What causes Marijuana withdrawal?

Marijuana’s withdrawal signs and symptoms are associated with the way the body stores the THC molecules (the active chemicals in marijuana). THC is stored in the fat cells and therefore it takes a longer to fully cleanse the body of THC, unlike other common drugs. This means that some parts of the body still retain THC even after a couple of months, rather than just the couple of days or weeks for water soluble drugs. In other words, as long as the drug is still stored in the body, the addict starts craving for the drug.

Symptoms of Marijuana withdrawal

Marijuana abuse can lead to dependence and withdrawal upon cessation of use. Withdrawal symptoms may include:

  • Depression
  • Irritability
  • Sleeplessness
  • Decreased appetite
  • Anxiety
  • Aggression

Duration of marijuana withdrawal

People who use marijuana frequently often report signs and symptoms of irritability, mood swings, sleep difficulties, depression, decreased appetite, cravings, restlessness, and different forms of physical discomfort. These symptoms usually appear within 24 hours after the addict quit taking the drug and they generally peak in intensity after 1 to 2 weeks.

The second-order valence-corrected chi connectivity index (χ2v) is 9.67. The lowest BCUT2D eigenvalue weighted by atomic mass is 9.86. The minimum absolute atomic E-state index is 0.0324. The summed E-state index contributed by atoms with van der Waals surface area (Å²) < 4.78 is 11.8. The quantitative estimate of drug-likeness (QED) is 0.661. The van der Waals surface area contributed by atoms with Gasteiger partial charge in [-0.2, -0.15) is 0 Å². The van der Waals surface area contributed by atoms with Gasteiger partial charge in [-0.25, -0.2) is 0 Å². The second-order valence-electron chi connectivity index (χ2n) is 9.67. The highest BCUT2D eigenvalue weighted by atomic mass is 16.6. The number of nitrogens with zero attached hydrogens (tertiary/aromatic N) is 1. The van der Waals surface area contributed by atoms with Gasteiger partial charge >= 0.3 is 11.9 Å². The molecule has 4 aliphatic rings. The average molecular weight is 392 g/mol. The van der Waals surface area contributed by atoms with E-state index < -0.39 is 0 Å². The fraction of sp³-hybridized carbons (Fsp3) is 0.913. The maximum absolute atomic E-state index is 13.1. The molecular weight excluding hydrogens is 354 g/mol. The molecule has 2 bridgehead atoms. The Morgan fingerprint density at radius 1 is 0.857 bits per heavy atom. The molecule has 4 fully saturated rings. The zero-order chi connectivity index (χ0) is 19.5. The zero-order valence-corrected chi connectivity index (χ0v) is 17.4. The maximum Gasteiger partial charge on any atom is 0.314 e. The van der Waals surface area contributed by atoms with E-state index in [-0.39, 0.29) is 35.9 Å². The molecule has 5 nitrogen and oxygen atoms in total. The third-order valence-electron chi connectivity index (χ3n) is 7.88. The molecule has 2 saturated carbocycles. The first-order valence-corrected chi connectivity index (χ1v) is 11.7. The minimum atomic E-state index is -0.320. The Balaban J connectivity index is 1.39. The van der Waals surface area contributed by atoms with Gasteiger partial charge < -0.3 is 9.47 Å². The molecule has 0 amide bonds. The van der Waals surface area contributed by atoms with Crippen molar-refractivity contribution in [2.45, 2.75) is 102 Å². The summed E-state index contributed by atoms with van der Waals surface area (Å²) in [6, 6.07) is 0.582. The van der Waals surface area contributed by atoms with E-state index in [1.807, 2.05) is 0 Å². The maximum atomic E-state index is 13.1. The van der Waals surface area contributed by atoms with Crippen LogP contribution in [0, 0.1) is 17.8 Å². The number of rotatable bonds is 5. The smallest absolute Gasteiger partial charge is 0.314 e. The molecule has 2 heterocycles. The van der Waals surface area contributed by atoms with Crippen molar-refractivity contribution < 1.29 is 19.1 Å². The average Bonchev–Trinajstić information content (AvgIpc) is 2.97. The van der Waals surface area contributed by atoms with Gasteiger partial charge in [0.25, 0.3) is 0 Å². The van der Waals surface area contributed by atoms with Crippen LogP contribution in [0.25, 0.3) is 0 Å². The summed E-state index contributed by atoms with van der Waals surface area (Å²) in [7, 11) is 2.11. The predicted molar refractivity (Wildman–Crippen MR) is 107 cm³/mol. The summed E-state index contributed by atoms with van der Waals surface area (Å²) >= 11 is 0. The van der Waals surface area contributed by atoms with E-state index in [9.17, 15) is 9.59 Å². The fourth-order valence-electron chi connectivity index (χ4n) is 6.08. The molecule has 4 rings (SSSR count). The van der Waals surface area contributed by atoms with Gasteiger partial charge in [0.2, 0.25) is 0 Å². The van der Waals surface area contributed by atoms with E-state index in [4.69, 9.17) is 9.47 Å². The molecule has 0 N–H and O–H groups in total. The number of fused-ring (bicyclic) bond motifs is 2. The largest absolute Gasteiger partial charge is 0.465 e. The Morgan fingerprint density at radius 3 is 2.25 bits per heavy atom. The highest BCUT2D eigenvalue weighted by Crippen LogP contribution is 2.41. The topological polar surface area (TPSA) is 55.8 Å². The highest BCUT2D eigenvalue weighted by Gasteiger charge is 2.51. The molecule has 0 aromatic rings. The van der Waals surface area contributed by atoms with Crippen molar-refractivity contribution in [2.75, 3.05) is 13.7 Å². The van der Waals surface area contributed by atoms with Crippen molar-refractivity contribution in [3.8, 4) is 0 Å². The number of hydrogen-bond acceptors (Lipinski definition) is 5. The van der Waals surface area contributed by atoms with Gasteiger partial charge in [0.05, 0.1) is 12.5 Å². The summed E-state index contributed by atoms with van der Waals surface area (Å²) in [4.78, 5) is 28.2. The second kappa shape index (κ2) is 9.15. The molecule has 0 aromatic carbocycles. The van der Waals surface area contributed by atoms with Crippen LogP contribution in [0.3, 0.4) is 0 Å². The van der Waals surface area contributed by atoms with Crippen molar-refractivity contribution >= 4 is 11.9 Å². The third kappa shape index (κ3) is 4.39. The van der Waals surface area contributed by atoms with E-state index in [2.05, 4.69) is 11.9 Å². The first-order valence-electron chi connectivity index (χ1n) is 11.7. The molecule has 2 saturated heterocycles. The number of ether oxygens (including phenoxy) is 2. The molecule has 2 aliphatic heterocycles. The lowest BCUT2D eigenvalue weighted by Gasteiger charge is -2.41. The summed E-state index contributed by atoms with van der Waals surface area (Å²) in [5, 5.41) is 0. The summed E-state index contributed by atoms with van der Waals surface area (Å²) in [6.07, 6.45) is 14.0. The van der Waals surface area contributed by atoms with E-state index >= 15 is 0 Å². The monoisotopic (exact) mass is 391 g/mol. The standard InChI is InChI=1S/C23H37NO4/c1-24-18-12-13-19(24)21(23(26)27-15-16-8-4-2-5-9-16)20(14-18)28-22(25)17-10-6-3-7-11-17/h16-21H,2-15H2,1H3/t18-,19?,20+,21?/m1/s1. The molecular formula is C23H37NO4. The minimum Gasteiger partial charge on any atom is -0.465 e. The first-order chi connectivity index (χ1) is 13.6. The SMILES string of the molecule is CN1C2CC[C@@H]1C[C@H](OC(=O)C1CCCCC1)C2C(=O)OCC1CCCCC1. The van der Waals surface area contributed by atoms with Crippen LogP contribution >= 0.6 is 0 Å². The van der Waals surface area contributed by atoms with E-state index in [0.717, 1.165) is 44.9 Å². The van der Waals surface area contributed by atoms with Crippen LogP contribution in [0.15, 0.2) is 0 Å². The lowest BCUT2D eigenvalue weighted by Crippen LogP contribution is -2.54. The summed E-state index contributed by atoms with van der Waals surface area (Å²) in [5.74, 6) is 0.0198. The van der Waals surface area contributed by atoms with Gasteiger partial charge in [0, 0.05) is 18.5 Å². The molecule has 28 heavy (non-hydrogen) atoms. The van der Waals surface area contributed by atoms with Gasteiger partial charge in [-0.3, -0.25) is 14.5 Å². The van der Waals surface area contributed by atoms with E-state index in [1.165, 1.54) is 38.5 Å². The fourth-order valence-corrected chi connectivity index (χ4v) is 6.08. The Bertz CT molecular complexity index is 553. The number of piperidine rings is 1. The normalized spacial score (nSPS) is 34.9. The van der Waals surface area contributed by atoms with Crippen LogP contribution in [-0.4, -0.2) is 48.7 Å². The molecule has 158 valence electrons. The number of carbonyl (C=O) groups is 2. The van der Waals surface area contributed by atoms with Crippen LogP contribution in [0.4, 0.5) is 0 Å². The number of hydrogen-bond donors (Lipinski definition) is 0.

Getting treatment in a rehab facility can help the user cope with this stage. After this stage is over, the withdrawal symptoms start to fade and the addict can go back to his normal life.

 

Marijuana withdrawal timeline

The most common symptom of withdrawal is considered insomnia. This symptom can last for a few nights, up to a few months. The next most common symptom is depression, and next are nightmares and vivid dreams. Marijuana use tends to dampen the dreaming mechanism, so that when you do get clean the dreams come back with a crash. They can be highly emotional dreams or nightmares. Some patients even wake up and then they come back to the same dream at night. They last for about a month at most and then taper off. “Using” dreams (dreams involving the use of marijuana) are very common. They are not as vivid or emotional as at first, but they can last for years and are just considered a normal part of recovery.

The fourth most common symptom is considered the violent behavior. This can range from a slow burning rage to constant irritability to sudden bursts of anger when least expected: anger at the world, anger at loved ones, anger at oneself, anger at being an addict and having to get clean. Emotional jags are very common, with emotions bouncing back and forth between depression, anger, and euphoria.